So it was that the 1983 race, run on 27 March, was the last for Formula 1 in Long Beach. With new hotels going up around the circuit and with Councilman Wilder’s insistence, it was no longer possible to have the track run along Ocean Boulevard. The back straight was now along Seaside Way and the front and pit straight was moved to Shoreline Drive.
“While we were somewhat devastated at losing Ocean Boulevard and Linden Hill, we quickly realised that we had new revenue opportunities,” Pook observes. “The seating behind the pits on Ocean Boulevard was very limited in their viewing and in those days there were no pitstops in F1. In fact we had trouble selling those Ocean Boulevard seats and had to heavily discount many of them in order to get rid of them.
“With Shoreline Drive, we had a vast expanse of elevated ground on the south side on which we could put thousands of seats with good viewing, not only of the cars coming down off the Villa Riviera Hairpin but also in the pits. Additionally, after a little careful thought, I asked Dwight Tanaka, who was now our Director of Operations, if we could build elevated suites behind the pits on the north side of Shoreline that we could sell for corporate hospitality.
“By race weekend Tanaka had built and installed 15 canopied, elevated suites behind the pits, which Brian Turner and his marketing team sold in no time at all. Unwittingly, we had developed a brand new revenue stream and a healthy one at that. These were the first canopied suites in motorsport and we took them that fall to the CART race in Las Vegas. Then to our surprise, we received a call from Riviera Country Club in Brentwood asking if we could build some suites overlooking the 18th Green at the LA Open the following February. Suddenly, we were in the suite rental business – all new-found revenue for the GPALB.
The final F1 race in the city’s streets was won by John Watson, who came through from the back of the starting grid to beat McLaren team-mate Lauda by nearly half a minute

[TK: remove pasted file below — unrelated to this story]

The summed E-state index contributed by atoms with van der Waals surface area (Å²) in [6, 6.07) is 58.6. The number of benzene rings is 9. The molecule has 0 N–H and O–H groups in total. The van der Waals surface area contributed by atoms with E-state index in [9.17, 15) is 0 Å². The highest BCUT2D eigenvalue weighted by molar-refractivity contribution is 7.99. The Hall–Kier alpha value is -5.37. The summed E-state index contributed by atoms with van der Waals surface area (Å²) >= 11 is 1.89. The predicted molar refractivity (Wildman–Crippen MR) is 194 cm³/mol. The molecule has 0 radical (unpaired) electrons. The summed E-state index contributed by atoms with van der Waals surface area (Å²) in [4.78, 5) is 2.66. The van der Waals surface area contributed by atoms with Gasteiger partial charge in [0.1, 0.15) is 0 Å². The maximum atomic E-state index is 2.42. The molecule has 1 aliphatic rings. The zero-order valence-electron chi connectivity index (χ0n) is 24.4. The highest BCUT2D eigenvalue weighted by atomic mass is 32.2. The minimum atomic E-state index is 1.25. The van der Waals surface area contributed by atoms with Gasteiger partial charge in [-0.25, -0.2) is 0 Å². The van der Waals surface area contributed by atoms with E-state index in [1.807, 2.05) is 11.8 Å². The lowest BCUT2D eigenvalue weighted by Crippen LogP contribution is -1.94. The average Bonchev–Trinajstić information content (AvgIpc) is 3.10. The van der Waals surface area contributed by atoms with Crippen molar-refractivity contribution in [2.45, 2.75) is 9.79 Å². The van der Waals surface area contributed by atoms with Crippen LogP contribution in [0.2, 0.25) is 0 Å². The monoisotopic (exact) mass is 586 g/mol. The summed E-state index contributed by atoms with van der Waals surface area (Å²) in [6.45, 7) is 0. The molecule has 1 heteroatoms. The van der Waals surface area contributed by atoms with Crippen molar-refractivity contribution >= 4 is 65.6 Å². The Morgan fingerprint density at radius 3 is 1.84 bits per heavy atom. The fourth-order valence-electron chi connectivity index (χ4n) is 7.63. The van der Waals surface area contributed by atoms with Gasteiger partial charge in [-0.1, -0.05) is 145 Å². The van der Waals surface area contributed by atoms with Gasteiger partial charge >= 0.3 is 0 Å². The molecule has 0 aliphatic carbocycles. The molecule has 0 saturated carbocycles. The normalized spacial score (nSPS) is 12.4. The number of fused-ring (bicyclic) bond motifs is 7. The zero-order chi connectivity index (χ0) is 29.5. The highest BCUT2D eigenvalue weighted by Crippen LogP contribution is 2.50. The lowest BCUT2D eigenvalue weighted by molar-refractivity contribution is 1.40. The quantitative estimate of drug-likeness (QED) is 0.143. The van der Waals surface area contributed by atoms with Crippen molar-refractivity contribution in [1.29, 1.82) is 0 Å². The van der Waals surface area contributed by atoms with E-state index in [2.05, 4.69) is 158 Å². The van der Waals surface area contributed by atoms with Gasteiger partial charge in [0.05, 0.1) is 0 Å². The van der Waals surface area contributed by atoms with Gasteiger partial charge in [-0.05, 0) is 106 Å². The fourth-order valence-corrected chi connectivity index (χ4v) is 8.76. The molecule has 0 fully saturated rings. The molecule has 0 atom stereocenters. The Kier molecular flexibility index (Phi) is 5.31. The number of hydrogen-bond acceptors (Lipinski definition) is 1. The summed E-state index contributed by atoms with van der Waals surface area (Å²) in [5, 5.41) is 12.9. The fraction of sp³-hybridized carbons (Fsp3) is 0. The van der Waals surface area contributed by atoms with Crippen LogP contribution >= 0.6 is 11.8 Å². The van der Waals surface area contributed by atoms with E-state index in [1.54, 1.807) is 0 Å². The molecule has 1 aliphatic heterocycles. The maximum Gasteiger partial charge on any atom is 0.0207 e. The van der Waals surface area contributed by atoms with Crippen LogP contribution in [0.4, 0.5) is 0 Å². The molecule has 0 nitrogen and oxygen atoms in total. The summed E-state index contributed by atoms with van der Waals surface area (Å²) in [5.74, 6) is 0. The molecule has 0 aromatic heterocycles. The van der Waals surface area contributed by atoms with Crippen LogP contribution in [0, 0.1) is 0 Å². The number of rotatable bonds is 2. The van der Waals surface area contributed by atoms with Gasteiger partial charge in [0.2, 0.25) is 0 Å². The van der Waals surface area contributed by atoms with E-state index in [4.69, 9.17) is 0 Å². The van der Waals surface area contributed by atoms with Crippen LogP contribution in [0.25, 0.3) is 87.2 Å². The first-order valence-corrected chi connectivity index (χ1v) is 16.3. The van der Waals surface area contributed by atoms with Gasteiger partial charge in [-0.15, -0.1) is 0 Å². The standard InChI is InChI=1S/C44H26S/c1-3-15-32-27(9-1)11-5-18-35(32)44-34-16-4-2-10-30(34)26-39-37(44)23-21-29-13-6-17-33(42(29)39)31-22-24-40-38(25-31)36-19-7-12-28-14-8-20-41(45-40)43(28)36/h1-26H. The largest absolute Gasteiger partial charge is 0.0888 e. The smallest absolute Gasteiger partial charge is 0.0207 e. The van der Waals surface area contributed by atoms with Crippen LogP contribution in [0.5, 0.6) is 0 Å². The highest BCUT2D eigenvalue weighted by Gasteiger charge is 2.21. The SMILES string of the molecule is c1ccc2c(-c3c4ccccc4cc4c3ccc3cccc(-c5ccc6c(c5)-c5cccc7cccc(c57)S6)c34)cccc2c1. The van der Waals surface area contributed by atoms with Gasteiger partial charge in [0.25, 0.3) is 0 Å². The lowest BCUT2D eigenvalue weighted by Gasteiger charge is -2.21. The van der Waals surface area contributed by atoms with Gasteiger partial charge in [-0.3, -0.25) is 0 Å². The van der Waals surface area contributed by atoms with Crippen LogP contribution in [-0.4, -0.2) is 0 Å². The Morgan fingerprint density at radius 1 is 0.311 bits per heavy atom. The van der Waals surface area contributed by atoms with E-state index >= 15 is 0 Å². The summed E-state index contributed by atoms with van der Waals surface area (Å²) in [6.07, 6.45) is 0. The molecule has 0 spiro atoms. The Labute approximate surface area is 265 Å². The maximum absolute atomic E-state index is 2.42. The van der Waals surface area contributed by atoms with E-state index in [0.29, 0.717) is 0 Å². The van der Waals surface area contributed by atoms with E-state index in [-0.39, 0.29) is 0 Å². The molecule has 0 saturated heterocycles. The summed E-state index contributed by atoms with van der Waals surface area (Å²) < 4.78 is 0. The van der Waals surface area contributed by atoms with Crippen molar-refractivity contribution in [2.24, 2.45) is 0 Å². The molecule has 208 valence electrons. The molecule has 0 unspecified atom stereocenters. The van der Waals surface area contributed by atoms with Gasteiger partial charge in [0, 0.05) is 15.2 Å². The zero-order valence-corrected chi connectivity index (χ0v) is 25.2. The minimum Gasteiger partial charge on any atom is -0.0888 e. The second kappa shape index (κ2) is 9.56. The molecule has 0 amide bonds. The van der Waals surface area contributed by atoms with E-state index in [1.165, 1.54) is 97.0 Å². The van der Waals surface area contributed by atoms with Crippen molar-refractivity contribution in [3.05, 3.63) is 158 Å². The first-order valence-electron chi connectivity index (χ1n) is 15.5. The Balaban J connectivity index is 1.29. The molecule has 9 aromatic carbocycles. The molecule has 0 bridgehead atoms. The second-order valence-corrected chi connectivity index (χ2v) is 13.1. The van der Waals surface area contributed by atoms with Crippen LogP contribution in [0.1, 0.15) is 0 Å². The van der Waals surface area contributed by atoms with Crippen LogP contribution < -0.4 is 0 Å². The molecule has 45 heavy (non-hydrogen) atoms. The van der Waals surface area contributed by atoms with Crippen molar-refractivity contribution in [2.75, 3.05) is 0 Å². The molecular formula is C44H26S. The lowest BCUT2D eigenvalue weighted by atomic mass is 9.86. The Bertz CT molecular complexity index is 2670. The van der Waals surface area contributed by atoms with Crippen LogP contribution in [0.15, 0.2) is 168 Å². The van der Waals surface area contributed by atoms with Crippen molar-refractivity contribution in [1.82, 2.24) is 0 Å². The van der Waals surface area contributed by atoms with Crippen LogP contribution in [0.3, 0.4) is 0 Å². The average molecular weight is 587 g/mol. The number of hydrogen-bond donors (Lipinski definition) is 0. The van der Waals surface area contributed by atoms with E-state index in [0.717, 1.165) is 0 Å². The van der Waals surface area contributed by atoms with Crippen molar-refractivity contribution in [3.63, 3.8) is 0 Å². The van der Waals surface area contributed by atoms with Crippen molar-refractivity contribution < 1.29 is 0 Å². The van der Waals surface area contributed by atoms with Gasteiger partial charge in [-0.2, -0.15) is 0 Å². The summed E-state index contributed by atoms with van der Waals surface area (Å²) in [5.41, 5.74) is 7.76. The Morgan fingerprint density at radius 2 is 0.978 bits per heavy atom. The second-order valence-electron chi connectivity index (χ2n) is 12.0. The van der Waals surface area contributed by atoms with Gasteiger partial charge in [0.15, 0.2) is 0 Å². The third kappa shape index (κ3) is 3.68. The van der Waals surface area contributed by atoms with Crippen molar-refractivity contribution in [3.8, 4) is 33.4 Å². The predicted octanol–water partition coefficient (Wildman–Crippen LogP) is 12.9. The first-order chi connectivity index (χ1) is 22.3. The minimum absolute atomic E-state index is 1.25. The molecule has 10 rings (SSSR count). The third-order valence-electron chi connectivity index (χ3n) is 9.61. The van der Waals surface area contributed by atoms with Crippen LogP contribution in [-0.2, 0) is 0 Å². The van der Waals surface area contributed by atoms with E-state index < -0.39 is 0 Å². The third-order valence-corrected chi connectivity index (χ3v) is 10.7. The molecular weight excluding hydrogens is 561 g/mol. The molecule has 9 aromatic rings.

“Meanwhile, we sold tickets like crazy in 1983. Because of the repositioning of the pit straight, Shoreline Drive seats were in high demand, and yet unfortunately priced at the same level as the old Ocean Boulevard seats – way too cheap! Had we realised it a lot earlier, it would have made a huge difference to our seating revenues and maybe our decision on whether to move away from Formula 1. But it was too late. The contract had been signed. Hindsight is foresight, as they say.
“On race day, Sunday, March 27th 1983, about half an hour before the morning warm-up I was in my little office behind the new elevated pit suites by the Toyota bridge and there was a knock on the door. It was Bernie. He said, ‘Chris we can’t leave here. We can’t NOT be here. We helped you build this. How about $1.5million for prize money for the next three years – no increases?’
“I said, ‘Bernard, I can’t do it. I’ve signed a contract with CART. It’s done.’ He said, ‘You can’t do that. Break the contract.’ I said I wasn’t going to break the contract. I said Frasco would sue us big-time. Again he said, ‘I don’t want to leave here’. I said he should have said that when we met in New York. He said, ‘All you American guys, you all want to push the window’. I said, ‘What are you talking about? You push the window more than anyone. I learned it from you. You are my mentor.’ He said, ‘You’re making a big mistake. If you told me you were in that bad financial shape I would have bought you guys.’
“There was silence. I could say nothing and he turned and walked out. It was over. All the reasons I had pitched Formula 1 back in 1973 were walking out of the door and I vividly remember thinking whether I had made a terrible mistake. Only time would tell.